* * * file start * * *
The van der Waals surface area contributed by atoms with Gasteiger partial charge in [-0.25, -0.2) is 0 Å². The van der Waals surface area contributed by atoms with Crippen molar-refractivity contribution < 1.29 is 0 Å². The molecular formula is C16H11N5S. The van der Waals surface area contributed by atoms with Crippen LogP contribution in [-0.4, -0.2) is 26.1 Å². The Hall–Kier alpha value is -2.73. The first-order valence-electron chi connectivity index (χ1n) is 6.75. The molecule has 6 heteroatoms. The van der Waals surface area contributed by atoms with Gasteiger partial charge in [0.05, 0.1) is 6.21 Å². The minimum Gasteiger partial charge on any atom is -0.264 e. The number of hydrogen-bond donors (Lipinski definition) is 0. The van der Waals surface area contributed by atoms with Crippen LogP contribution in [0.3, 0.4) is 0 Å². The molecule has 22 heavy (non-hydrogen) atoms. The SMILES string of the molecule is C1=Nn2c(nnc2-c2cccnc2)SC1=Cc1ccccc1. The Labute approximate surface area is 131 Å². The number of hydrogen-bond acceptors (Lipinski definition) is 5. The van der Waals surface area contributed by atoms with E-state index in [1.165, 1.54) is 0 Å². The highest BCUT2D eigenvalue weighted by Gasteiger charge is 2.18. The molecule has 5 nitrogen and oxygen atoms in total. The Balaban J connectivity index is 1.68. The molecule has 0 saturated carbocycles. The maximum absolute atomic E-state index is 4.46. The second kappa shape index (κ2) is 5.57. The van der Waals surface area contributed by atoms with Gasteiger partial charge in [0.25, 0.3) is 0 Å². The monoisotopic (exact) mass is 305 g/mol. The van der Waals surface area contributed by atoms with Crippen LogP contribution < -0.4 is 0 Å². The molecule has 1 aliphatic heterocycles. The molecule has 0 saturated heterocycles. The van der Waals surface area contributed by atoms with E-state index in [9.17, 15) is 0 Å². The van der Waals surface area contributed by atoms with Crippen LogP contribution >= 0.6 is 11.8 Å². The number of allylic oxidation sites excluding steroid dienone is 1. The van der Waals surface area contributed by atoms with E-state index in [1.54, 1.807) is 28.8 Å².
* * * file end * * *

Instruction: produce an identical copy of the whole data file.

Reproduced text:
The van der Waals surface area contributed by atoms with Gasteiger partial charge in [-0.25, -0.2) is 0 Å². The van der Waals surface area contributed by atoms with Crippen molar-refractivity contribution < 1.29 is 0 Å². The molecular formula is C16H11N5S. The van der Waals surface area contributed by atoms with Crippen LogP contribution in [-0.4, -0.2) is 26.1 Å². The Hall–Kier alpha value is -2.73. The first-order valence-electron chi connectivity index (χ1n) is 6.75. The molecule has 6 heteroatoms. The van der Waals surface area contributed by atoms with Gasteiger partial charge in [0.05, 0.1) is 6.21 Å². The minimum Gasteiger partial charge on any atom is -0.264 e. The number of hydrogen-bond donors (Lipinski definition) is 0. The van der Waals surface area contributed by atoms with Crippen LogP contribution in [0.3, 0.4) is 0 Å². The molecule has 22 heavy (non-hydrogen) atoms. The SMILES string of the molecule is C1=Nn2c(nnc2-c2cccnc2)SC1=Cc1ccccc1. The Labute approximate surface area is 131 Å². The number of hydrogen-bond acceptors (Lipinski definition) is 5. The van der Waals surface area contributed by atoms with E-state index in [1.165, 1.54) is 0 Å². The highest BCUT2D eigenvalue weighted by Gasteiger charge is 2.18. The molecule has 5 nitrogen and oxygen atoms in total. The Balaban J connectivity index is 1.68. The molecule has 0 saturated carbocycles. The maximum absolute atomic E-state index is 4.46. The second kappa shape index (κ2) is 5.57. The van der Waals surface area contributed by atoms with Gasteiger partial charge in [0.25, 0.3) is 0 Å². The monoisotopic (exact) mass is 305 g/mol. The van der Waals surface area contributed by atoms with Crippen LogP contribution < -0.4 is 0 Å². The molecule has 1 aliphatic heterocycles. The molecule has 0 saturated heterocycles. The van der Waals surface area contributed by atoms with E-state index in [9.17, 15) is 0 Å². The van der Waals surface area contributed by atoms with Crippen LogP contribution >= 0.6 is 11.8 Å². The number of allylic oxidation sites excluding steroid dienone is 1. The van der Waals surface area contributed by atoms with E-state index in [1.54, 1.807) is 28.8 Å².